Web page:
An old friend and mentor of mine, Ernan McMullin, was a philosopher of science widely respected in his discipline. He was also a Catholic priest. I don’t know how many times fellow philosophers at professional meetings drew me aside and asked, “Does Ernan really believe that stuff?” (He did.) Amid all the serious and generally respectful coverage of the papal resignation and the election of a new pope, I often detect an undertone of this same puzzlement. Can reflective and honest intellectuals actually believe that stuff?
Here I sketch my reasons for answering “yes.” What I offer is neither apologetics aimed at converting others nor merely personal testimony. Without claiming to speak for others, I try to articulate a position that I expect many fellow Catholics will find congenial and that non-Catholics (even those who reject all religion) may recognize as an intellectually respectable stance. Easter is the traditional time for Christians to reaffirm their faith. I want to show that we can do this without renouncing reason.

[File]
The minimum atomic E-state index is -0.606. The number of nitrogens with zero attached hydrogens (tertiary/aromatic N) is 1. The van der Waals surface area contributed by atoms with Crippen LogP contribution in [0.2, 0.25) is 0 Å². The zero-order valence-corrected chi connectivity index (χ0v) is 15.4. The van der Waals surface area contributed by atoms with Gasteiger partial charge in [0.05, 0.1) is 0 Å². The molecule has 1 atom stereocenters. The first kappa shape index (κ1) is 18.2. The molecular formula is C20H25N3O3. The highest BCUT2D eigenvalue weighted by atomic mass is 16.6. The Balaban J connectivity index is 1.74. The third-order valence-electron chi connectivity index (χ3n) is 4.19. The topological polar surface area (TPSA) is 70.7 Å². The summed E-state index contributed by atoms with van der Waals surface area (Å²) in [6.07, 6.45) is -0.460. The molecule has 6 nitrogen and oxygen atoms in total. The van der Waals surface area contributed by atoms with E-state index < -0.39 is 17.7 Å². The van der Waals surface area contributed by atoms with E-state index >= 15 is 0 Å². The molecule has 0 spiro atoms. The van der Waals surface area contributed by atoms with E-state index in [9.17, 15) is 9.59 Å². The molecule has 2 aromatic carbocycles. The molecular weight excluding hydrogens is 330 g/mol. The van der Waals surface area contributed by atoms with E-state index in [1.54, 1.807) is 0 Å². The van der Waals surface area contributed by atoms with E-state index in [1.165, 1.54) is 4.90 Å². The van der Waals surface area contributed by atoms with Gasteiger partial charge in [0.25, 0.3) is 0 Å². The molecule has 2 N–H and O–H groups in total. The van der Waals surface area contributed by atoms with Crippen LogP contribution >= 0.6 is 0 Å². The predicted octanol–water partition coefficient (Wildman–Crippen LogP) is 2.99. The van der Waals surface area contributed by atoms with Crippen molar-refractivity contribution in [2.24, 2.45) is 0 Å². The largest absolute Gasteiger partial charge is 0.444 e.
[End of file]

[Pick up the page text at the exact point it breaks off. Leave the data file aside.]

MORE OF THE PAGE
Since I am one of those who reject all religion, I am certainly interested to hear what Gutting has to say. There’s something about Roman Catholicism, at least as presented by its leaders, that I have always found especially indefensible. It is already hard to believe the theological teachings about Jesus that are a part of Protestantism no less than Catholicism. But Catholicism then adds an extra level of dubiousness, by teaching that its leaders are singularly capable of interpreting scripture, that the Pope can speak infallibly under certain circumstances, that its moral teachings are definitive, and so on. I was looking forward to Gutting’s effort to make an acceptance of such beliefs seem intellectually respectable.